More from Meddeb

On 20 September I posted a few excerpts (in a hasty home-made translation) from a longer interview with Tunisian writer Abdelwahab Meddeb first published in the German newspaper Die Zeit. Signandsight has just published a full English version of that interview, which you can read here. Below, some further excerpts from the signandsight version, in which Meddeb is asked about the (German) pope’s recent misspeakings re Islam.

Die Zeit: Mr. Meddeb, how is it that in the Middle Ages, a peaceful dispute between Christians and Muslims was possible, whereas today, the very mention of these times causes an uproar?

Abdelwahab Meddeb: Because at that time, the Islamic world was home to a large, well-educated upper class which encouraged debate. Throughout the medieval period, there were renowned literary salons in major cities like Baghdad that were run by aristocratic patrons and merchants and whose sole raison d’être was to bring together Christians, Jews and various sects who did not agree at all on questions of faith. The Pope is wrong to speak of a single Islamic doctrine; there were many, and they were often the subject of open disputes. In Tunis, the capital of the Maghreb, the Sultan explicitly placed progressive theologians under the protection of the freedom of opinion and defended them against attacks by the people. Of course, the majority of simple Muslims were uneducated and hardly willing to be persuaded by the power of logic and arguments as the intellectuals hoped. Today, we have comparable Muslim masses, but there is little trace of an educated elite capable of leading the discussion.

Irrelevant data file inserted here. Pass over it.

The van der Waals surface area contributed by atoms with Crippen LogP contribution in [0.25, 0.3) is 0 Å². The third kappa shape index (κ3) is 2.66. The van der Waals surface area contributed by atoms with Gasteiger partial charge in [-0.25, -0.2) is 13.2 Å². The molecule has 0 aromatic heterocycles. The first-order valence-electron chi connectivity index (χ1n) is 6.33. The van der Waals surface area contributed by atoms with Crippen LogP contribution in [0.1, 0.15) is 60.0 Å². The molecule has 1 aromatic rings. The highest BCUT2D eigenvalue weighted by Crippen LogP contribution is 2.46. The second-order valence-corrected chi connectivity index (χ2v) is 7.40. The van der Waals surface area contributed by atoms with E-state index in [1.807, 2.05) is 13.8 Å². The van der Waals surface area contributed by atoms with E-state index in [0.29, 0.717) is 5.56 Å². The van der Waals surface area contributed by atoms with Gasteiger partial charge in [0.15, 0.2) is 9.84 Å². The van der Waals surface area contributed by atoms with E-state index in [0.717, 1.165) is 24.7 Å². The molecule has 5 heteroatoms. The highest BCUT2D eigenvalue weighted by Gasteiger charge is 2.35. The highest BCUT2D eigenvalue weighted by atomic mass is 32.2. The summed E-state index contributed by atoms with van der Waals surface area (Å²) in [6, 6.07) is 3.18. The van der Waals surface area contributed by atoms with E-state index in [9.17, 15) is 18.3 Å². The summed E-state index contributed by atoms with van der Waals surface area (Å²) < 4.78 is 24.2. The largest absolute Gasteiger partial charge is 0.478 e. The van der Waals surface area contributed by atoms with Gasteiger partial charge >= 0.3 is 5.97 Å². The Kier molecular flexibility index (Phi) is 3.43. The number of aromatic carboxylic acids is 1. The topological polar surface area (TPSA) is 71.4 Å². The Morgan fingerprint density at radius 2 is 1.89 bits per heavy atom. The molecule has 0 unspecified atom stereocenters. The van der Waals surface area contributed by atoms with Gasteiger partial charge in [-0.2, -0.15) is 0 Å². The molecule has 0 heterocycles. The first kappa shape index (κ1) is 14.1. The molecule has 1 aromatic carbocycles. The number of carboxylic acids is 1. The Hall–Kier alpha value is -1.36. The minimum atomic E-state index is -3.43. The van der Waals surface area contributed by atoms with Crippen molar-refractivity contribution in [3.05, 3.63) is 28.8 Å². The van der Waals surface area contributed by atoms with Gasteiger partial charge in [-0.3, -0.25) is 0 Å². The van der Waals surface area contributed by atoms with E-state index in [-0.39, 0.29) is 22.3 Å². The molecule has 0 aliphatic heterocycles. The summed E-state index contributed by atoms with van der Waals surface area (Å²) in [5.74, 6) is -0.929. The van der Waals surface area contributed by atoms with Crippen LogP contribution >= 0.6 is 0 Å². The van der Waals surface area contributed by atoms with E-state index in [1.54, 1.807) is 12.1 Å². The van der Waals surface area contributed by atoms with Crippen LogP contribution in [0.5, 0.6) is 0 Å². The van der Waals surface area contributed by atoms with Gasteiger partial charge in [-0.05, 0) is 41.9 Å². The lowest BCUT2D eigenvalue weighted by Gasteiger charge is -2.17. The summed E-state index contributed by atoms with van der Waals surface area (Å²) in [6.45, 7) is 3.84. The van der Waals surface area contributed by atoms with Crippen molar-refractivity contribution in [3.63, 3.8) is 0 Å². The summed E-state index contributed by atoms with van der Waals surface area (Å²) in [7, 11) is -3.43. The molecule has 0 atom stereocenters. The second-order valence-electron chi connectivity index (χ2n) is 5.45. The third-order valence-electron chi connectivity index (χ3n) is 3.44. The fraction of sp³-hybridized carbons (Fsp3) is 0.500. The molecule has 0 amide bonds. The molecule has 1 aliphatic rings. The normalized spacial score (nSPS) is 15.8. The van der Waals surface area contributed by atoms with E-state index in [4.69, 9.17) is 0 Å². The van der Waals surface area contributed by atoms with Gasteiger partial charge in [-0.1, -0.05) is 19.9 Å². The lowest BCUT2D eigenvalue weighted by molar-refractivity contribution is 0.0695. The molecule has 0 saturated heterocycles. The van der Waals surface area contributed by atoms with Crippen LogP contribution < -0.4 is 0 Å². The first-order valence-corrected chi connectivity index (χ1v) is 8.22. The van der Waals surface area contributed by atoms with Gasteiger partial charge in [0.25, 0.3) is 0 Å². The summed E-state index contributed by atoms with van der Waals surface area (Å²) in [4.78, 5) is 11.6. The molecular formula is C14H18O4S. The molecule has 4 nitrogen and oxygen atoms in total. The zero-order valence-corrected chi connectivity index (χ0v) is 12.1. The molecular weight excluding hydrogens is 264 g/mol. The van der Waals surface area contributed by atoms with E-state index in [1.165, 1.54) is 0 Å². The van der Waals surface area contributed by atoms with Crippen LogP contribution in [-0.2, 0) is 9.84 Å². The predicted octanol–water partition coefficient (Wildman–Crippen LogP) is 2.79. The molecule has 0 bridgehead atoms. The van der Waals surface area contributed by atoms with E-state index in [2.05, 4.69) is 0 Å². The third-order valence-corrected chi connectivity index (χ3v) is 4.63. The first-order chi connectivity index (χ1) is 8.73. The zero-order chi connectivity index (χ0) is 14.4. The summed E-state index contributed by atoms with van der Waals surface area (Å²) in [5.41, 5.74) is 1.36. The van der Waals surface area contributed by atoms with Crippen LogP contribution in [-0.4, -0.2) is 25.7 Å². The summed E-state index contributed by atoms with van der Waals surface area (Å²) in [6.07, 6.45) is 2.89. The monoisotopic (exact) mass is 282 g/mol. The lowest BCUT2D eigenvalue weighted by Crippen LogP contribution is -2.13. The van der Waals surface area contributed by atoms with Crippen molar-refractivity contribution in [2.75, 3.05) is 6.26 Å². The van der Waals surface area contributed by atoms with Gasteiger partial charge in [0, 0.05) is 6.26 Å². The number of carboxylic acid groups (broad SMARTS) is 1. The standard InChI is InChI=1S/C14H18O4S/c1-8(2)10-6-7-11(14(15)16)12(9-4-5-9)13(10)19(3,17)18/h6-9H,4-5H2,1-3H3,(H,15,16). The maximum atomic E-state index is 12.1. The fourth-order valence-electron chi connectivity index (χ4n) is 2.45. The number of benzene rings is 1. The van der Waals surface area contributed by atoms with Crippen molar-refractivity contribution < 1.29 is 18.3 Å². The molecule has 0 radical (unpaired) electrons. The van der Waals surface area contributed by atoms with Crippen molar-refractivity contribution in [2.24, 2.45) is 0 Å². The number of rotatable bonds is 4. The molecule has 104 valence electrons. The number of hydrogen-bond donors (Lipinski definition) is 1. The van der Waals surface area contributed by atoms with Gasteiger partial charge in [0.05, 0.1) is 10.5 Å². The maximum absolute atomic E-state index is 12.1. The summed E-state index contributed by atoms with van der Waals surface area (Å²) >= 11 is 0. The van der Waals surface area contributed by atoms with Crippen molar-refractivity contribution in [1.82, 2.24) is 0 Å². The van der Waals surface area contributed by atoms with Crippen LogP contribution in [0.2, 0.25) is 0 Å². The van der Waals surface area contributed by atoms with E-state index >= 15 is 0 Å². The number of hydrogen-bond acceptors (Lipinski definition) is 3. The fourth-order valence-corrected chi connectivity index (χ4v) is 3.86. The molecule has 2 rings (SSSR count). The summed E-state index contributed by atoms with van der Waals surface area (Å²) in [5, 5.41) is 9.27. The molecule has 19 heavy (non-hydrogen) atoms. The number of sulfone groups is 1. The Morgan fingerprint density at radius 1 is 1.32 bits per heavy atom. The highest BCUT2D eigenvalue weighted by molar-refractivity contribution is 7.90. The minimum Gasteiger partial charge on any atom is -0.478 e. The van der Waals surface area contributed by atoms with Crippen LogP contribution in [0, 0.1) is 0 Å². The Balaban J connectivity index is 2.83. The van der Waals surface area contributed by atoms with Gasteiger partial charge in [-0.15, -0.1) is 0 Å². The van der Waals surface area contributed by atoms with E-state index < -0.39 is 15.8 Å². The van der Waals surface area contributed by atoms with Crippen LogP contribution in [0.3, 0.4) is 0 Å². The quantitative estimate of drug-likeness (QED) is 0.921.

Die Zeit: An obviously historical quotation used by the Pope is immediately understood as a declaration of aggression in the here and now. What is the source of this lack of historical awareness among Muslims?

Meddeb: I would ask you to consider that the Pope used this quotation not as a historical reference but as an assessment of Islam today. Nonetheless, Muslims must recognise that the aspects of their religion addressed by the Pope are not a malicious invention, but something that has existed from the outset in spoken and written form. For far too long now, Islam has failed to openly discuss this dangerous dimension of its faith. The imams and theologians are to blame for not dealing with the ignorance in their communities. The protesting masses show that the official state version of Islam has failed and that the old mediating role of the clerics is on the verge of bankruptcy. They are afraid that their mythology and the foundations of their faith will be demystified by historical and scientific criticism. So they put up barriers. Paradoxically, they are abetted in this by Western stereotypes, such as the claim that there is no dividing line between the religious and the political. In saying this, Western experts on Islam are in accord with the fundamentalists. A glance at the history of Islam shows that the claim is totally false.

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